If you think Ferguson is the only city this kind of injustice is occurring in, think again. It’s probably happening in your own city, if you live State-side. The criminal justice system has been increasingly criminalizing poverty over the last 3 decades, and with the boom of the private prison system, it’s only going to get worse. The time for action is now. More than just protesting, we have to start attacking the laws and policy that allows these miscarriages of justice to occur. #staywoke #farfromover

“Come out of the circle of time and into the circle of Love.” (Rumi)

Commentary: “Time” has some heavy metaphysical baggage in our school of spirituality. The circle of Time is the realm of the Negative Power, Kal Niranjan, the Demiurge of the Gnostics, a false god and cosmic accountant keeping score of our karmic sins and finding all to come up short in a rigged system designed to keep souls right where they are incarnation after incarnation, a debtor’s prison of souls. Time is the cruel hand of fate, the oppressive influence of the stars. The circle of Love is far beyond all those archon rulers. It is the Ocean of Love and All-Consciousness.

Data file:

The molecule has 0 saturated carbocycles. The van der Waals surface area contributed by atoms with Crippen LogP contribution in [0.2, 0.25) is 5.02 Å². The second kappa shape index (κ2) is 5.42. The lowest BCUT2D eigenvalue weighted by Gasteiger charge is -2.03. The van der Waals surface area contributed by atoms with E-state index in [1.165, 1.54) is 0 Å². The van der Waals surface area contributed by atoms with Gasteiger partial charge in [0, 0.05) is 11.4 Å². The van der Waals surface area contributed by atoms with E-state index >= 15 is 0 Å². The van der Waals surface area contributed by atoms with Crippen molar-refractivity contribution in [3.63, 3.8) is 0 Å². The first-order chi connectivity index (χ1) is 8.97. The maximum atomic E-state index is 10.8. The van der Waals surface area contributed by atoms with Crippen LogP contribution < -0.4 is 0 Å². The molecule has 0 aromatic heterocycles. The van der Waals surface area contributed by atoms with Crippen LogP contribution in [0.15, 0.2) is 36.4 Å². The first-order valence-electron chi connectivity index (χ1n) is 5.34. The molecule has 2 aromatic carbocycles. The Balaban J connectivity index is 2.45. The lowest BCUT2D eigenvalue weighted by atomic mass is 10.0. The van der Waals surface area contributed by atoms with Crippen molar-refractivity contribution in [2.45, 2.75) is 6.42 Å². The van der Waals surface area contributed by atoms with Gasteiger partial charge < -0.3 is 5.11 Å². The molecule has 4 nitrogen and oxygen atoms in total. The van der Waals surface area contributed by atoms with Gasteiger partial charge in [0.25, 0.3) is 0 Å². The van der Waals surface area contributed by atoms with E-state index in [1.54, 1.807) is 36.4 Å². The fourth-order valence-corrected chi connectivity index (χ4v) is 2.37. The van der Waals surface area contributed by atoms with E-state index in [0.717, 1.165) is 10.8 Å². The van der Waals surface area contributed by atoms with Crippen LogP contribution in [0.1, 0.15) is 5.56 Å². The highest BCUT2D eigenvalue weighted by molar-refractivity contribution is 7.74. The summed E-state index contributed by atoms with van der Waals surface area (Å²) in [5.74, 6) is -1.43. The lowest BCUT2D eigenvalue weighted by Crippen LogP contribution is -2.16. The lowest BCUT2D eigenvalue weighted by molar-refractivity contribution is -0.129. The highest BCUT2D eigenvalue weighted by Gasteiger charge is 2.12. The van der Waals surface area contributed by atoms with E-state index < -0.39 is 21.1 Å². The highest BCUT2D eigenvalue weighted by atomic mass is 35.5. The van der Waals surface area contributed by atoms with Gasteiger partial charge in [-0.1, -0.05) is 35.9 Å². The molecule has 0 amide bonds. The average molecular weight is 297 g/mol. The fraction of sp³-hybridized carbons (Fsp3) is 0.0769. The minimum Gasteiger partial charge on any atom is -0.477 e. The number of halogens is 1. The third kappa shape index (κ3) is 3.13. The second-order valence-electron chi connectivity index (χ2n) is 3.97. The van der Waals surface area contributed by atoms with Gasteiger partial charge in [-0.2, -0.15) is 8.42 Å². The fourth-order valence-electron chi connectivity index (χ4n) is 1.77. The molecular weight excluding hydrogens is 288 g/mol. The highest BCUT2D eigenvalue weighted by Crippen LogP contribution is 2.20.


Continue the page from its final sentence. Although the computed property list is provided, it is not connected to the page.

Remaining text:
Masters say it is a good idea to meditate everyday to lighten the load of karma. The inner currents of Sound and Light wash away karma and give us more Divine Grace, thus uplifting our destiny to the highest good. The Force known as Shabd Naam (Divine Sound and Light) coming from Above, busts into the world of time and space, freeing souls from the law of karma. We become what we see. If we contemplate the Light of God….we become That.

A mid-Victorian depiction of the debtors’ prison at St Briavels Castle
A debtors’ prison is a prison for people who are unable to pay debt. These prisons have been used since ancient times. Through the mid 19th century, debtors’ prisons were a common way to deal with unpaid debt in Western Europe. Though increasing access and lenience throughout the history of bankruptcy law have rendered debtors’ prisons irrelevant over most of the world, as of May 2013, they persist in countries such as the United States, United Arab Emirates, Hong Kong, and Greece.

Aphra Behn (1640-1689)

Art by histoireinsolite (tumblr)

Born into obscurity, Aphra Behnbecame one of the most important dramatists of the seventeenth century.  Prior to beginning her writing career, Aphra served as spy for Charles II during the Anglo-Dutch Wars.  She also spent time in debtor’s prison and the need for financial security was a driving force in her writing career.  Her first play, The Forc’d Marriage, was produced in London in 1670 when she was approximately 30 years old.  

A prolific writer, Aphra wrote plays, novels, poems, and short stories, in addition to translating works from French and Latin.  Her writings often alluded to sexual desire including same sex attraction, controversial themes for a seventeenth century female writer. Her best-known work today is Oroonoko, a sympathetic story about an enslaved African man.